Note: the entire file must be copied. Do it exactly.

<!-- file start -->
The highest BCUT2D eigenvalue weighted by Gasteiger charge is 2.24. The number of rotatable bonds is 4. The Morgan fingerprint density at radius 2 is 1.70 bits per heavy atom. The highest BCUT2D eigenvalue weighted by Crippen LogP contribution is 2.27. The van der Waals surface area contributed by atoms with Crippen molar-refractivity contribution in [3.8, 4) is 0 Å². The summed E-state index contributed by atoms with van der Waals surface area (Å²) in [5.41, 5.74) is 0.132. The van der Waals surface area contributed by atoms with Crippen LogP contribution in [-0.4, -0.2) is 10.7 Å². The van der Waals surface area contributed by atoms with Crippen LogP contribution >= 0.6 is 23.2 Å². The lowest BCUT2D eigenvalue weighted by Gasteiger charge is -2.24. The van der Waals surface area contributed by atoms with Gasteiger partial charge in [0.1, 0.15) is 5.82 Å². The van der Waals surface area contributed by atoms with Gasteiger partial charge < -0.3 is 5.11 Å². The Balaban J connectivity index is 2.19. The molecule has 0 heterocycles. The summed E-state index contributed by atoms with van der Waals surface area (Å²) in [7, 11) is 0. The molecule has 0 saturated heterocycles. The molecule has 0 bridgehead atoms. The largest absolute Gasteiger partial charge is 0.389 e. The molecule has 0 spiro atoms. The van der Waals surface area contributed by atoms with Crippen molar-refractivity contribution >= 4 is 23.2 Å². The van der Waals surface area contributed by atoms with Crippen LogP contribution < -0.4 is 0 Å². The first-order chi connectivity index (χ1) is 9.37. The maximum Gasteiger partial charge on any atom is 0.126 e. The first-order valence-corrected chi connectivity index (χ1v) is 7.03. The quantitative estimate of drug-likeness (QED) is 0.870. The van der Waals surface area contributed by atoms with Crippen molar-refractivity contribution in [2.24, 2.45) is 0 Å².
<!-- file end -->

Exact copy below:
The highest BCUT2D eigenvalue weighted by Gasteiger charge is 2.24. The number of rotatable bonds is 4. The Morgan fingerprint density at radius 2 is 1.70 bits per heavy atom. The highest BCUT2D eigenvalue weighted by Crippen LogP contribution is 2.27. The van der Waals surface area contributed by atoms with Crippen molar-refractivity contribution in [3.8, 4) is 0 Å². The summed E-state index contributed by atoms with van der Waals surface area (Å²) in [5.41, 5.74) is 0.132. The van der Waals surface area contributed by atoms with Crippen LogP contribution in [-0.4, -0.2) is 10.7 Å². The van der Waals surface area contributed by atoms with Crippen LogP contribution >= 0.6 is 23.2 Å². The lowest BCUT2D eigenvalue weighted by Gasteiger charge is -2.24. The van der Waals surface area contributed by atoms with Gasteiger partial charge in [0.1, 0.15) is 5.82 Å². The van der Waals surface area contributed by atoms with Gasteiger partial charge < -0.3 is 5.11 Å². The Balaban J connectivity index is 2.19. The molecule has 0 heterocycles. The summed E-state index contributed by atoms with van der Waals surface area (Å²) in [7, 11) is 0. The molecule has 0 saturated heterocycles. The molecule has 0 bridgehead atoms. The largest absolute Gasteiger partial charge is 0.389 e. The molecule has 0 spiro atoms. The van der Waals surface area contributed by atoms with Crippen molar-refractivity contribution >= 4 is 23.2 Å². The van der Waals surface area contributed by atoms with Crippen LogP contribution < -0.4 is 0 Å². The first-order chi connectivity index (χ1) is 9.37. The maximum Gasteiger partial charge on any atom is 0.126 e. The first-order valence-corrected chi connectivity index (χ1v) is 7.03. The quantitative estimate of drug-likeness (QED) is 0.870. The van der Waals surface area contributed by atoms with Crippen molar-refractivity contribution in [2.24, 2.45) is 0 Å².